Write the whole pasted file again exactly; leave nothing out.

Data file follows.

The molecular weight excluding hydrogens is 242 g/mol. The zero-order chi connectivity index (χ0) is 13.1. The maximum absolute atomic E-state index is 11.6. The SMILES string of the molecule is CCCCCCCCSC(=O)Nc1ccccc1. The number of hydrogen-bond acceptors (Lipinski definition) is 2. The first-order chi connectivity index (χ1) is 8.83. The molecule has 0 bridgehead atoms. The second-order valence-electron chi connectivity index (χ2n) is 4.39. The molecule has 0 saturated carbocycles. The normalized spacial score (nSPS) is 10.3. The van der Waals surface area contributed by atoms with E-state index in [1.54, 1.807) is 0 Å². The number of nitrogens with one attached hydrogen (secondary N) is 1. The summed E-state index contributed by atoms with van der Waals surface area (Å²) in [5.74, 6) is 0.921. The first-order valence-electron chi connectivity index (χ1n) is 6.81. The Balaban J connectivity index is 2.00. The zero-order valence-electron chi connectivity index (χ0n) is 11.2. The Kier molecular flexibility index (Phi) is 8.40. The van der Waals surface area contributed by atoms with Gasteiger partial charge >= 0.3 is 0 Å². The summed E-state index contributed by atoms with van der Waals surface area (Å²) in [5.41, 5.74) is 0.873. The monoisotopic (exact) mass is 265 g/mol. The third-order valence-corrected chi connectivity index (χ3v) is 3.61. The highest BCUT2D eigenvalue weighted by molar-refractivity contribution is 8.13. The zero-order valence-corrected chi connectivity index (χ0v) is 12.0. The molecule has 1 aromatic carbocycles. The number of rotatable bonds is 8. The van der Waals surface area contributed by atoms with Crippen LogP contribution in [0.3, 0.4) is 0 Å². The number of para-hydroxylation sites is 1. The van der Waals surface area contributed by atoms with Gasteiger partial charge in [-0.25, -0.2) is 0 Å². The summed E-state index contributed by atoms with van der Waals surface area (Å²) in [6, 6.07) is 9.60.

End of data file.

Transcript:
The molecular weight excluding hydrogens is 242 g/mol. The zero-order chi connectivity index (χ0) is 13.1. The maximum absolute atomic E-state index is 11.6. The SMILES string of the molecule is CCCCCCCCSC(=O)Nc1ccccc1. The number of hydrogen-bond acceptors (Lipinski definition) is 2. The first-order chi connectivity index (χ1) is 8.83. The molecule has 0 bridgehead atoms. The second-order valence-electron chi connectivity index (χ2n) is 4.39. The molecule has 0 saturated carbocycles. The normalized spacial score (nSPS) is 10.3. The van der Waals surface area contributed by atoms with E-state index in [1.54, 1.807) is 0 Å². The number of nitrogens with one attached hydrogen (secondary N) is 1. The summed E-state index contributed by atoms with van der Waals surface area (Å²) in [5.74, 6) is 0.921. The first-order valence-electron chi connectivity index (χ1n) is 6.81. The Balaban J connectivity index is 2.00. The zero-order valence-electron chi connectivity index (χ0n) is 11.2. The Kier molecular flexibility index (Phi) is 8.40. The van der Waals surface area contributed by atoms with Gasteiger partial charge >= 0.3 is 0 Å². The summed E-state index contributed by atoms with van der Waals surface area (Å²) in [5.41, 5.74) is 0.873. The monoisotopic (exact) mass is 265 g/mol. The third-order valence-corrected chi connectivity index (χ3v) is 3.61. The highest BCUT2D eigenvalue weighted by molar-refractivity contribution is 8.13. The zero-order valence-corrected chi connectivity index (χ0v) is 12.0. The molecule has 1 aromatic carbocycles. The number of rotatable bonds is 8. The van der Waals surface area contributed by atoms with Crippen LogP contribution in [0.3, 0.4) is 0 Å². The number of para-hydroxylation sites is 1. The van der Waals surface area contributed by atoms with Gasteiger partial charge in [-0.25, -0.2) is 0 Å². The summed E-state index contributed by atoms with van der Waals surface area (Å²) in [6, 6.07) is 9.60.